Binder: Dominican
Filler: Dominican

Rafael Nodal is a classically trained musician and has created a few cigars to reflect his love for music. He brought his energy to the forefront in the La Boheme a cigar named after the famous opera. The Number 12 cigar of the year in 2015 is a great partnership with Blender Jochi Blanco out of the Dominican Republic.

Rafa was in New York without telling anyone in the industry and happened to drop in on the Town house. When he did I happened to be smoking his cigar. A genuine coincidence that lead into a friendship. He was so taken back by the fact that I was smoking his cigar in a place that barely carried anything close. We stayed close and years later he gifted me the small format in the La Boheme. I aged the cigars and brought them along on a trip to Reggae fest in Austin Texas. By day two of the festival all the cigar smokers back stage were smoking the La Boheme and raving about it. It was small enough to not be overly committing and good enough to want to start.

I saw Rafaa couple months ago and we were able to catch up. Nothing like a small cigar with a Giant Flavor profile.

In this episode I say Room 101 instead of Aging Room, my bad. Aside from that, we talk about a crowd pleaser cigar, combustion, taste, small formats and time with a cigar.

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Sunday Cigar

The Nat Sherman Panamericana Epicure

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The Nat Sherman Panamericana Epicure
The Nat Sherman Panamericana Epicure

Cigar Details

Wrapper: Ecuador Summatra
Binder: Costa Rican
Filler: Costa Rican/Nicaraguan

I spent a lot of time smoking unbanned cigars, honing in on understanding flavor without knowing where the tobacco was from who made it or how much it costs. There were times that the name of the cigar didn’t matter for better or for worse. Every so often I was given a prototype to smoke for something that wouldn’t hit the market till much later. The Panamericana was love at first smoke. A cigar so good that it made me drool. I couldn’t believe how good it was and even thought it was a fluke. I only understood how good it was after the second time I smoked it and of course drooled. I could not believe it. It was supposed to be a limited edition for a one time release.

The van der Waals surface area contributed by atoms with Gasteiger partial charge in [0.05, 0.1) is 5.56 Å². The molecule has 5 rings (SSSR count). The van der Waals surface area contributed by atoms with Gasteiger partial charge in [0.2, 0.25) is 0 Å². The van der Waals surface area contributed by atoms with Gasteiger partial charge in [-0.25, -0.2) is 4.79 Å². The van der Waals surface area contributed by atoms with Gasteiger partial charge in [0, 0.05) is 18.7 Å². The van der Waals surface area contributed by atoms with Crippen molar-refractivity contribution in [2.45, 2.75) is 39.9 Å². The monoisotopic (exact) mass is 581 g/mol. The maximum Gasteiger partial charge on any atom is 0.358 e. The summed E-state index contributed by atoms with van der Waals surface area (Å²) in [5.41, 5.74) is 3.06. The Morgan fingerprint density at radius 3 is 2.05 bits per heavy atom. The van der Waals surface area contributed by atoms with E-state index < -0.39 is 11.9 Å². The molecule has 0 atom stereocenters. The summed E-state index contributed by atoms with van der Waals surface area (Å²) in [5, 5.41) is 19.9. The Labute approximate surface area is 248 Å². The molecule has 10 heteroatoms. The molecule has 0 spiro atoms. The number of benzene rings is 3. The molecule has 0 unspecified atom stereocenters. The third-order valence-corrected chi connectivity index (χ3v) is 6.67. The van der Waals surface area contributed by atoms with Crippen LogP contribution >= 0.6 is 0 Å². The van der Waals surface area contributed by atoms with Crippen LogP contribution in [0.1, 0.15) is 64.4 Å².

I believe the consensus of everyone who smoked it was that this needed to be part of the core production. Thank goodness for a communal opinion. This became my all-time favorite Nat Sherman Cigar and I would smoke this on every vacation I went on since its release.

Sumatra tobacco originated in Indonesia and has a natural sweetness that is unmatched in any wrapper in the world. This seed varietal grows very well in Ecuador and has become a successful substitute. Oily and a great start to a blend. Costa Rican tobacco tends to be expensive and usually only used for a component or two in a cigar. Costa Rican tobacco has a sweet and salty flavor profile during combustion and it plays really well with Summatra.

The Epicure size is a tall robusto that burns so evenly that the ash sticks even through the half way mark.

In this episode we talk about the Nat Sherman Panamericana, salivary affects, prototypes becoming an on the market cigar, creating a blend, time playing a role in a cigar, choosing a blend, bleeding a your lighter, Pre-Embargo Cigars, inexpensive good cigars, aromatics in a cigar, putting down a cigar, putting out a cigar and combustion.

If there are words or terms that you’re unfamiliar within this episode, we highly recommend you check out the Sunday Cigar Glossary.

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We would love to hear your thoughts on the episode. Leave a comment on the Apple Podcast App and don’t forget to rate the show.